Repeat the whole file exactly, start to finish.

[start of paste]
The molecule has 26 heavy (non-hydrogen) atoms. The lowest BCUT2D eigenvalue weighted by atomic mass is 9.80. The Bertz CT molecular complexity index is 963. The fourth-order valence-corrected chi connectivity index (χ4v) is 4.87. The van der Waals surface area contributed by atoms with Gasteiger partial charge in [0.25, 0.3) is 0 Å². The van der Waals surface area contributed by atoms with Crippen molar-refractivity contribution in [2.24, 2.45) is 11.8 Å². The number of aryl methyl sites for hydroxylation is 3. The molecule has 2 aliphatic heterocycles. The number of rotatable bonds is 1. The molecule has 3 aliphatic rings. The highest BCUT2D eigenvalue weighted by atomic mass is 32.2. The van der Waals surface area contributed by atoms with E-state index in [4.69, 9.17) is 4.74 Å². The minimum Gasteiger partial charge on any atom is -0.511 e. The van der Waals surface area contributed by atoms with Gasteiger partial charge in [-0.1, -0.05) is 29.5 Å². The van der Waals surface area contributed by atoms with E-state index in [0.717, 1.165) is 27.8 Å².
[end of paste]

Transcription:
The molecule has 26 heavy (non-hydrogen) atoms. The lowest BCUT2D eigenvalue weighted by atomic mass is 9.80. The Bertz CT molecular complexity index is 963. The fourth-order valence-corrected chi connectivity index (χ4v) is 4.87. The van der Waals surface area contributed by atoms with Gasteiger partial charge in [0.25, 0.3) is 0 Å². The van der Waals surface area contributed by atoms with Crippen molar-refractivity contribution in [2.24, 2.45) is 11.8 Å². The number of aryl methyl sites for hydroxylation is 3. The molecule has 2 aliphatic heterocycles. The number of rotatable bonds is 1. The molecule has 3 aliphatic rings. The highest BCUT2D eigenvalue weighted by atomic mass is 32.2. The van der Waals surface area contributed by atoms with E-state index in [4.69, 9.17) is 4.74 Å². The minimum Gasteiger partial charge on any atom is -0.511 e. The van der Waals surface area contributed by atoms with Gasteiger partial charge in [-0.1, -0.05) is 29.5 Å². The van der Waals surface area contributed by atoms with E-state index in [0.717, 1.165) is 27.8 Å².